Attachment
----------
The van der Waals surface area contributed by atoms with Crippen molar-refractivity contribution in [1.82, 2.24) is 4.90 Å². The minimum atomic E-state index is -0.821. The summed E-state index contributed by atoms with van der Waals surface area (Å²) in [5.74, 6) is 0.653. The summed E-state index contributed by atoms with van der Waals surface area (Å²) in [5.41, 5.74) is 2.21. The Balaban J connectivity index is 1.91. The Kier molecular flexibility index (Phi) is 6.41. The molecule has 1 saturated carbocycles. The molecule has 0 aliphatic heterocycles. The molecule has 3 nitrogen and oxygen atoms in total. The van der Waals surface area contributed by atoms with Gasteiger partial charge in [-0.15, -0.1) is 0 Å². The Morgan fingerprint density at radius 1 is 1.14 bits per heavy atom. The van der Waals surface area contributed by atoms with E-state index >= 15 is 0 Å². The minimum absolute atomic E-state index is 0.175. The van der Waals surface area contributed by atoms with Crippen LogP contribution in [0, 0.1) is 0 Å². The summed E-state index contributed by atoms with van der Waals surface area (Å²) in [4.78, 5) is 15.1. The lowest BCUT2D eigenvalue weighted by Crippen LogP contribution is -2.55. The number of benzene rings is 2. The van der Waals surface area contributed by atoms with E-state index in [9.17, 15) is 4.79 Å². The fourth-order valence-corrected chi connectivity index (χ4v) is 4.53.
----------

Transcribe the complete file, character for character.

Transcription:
The van der Waals surface area contributed by atoms with Crippen molar-refractivity contribution in [1.82, 2.24) is 4.90 Å². The minimum atomic E-state index is -0.821. The summed E-state index contributed by atoms with van der Waals surface area (Å²) in [5.74, 6) is 0.653. The summed E-state index contributed by atoms with van der Waals surface area (Å²) in [5.41, 5.74) is 2.21. The Balaban J connectivity index is 1.91. The Kier molecular flexibility index (Phi) is 6.41. The molecule has 1 saturated carbocycles. The molecule has 0 aliphatic heterocycles. The molecule has 3 nitrogen and oxygen atoms in total. The van der Waals surface area contributed by atoms with Gasteiger partial charge in [-0.15, -0.1) is 0 Å². The Morgan fingerprint density at radius 1 is 1.14 bits per heavy atom. The van der Waals surface area contributed by atoms with E-state index >= 15 is 0 Å². The minimum absolute atomic E-state index is 0.175. The van der Waals surface area contributed by atoms with Crippen LogP contribution in [0, 0.1) is 0 Å². The summed E-state index contributed by atoms with van der Waals surface area (Å²) in [4.78, 5) is 15.1. The lowest BCUT2D eigenvalue weighted by Crippen LogP contribution is -2.55. The number of benzene rings is 2. The van der Waals surface area contributed by atoms with E-state index in [9.17, 15) is 4.79 Å². The fourth-order valence-corrected chi connectivity index (χ4v) is 4.53.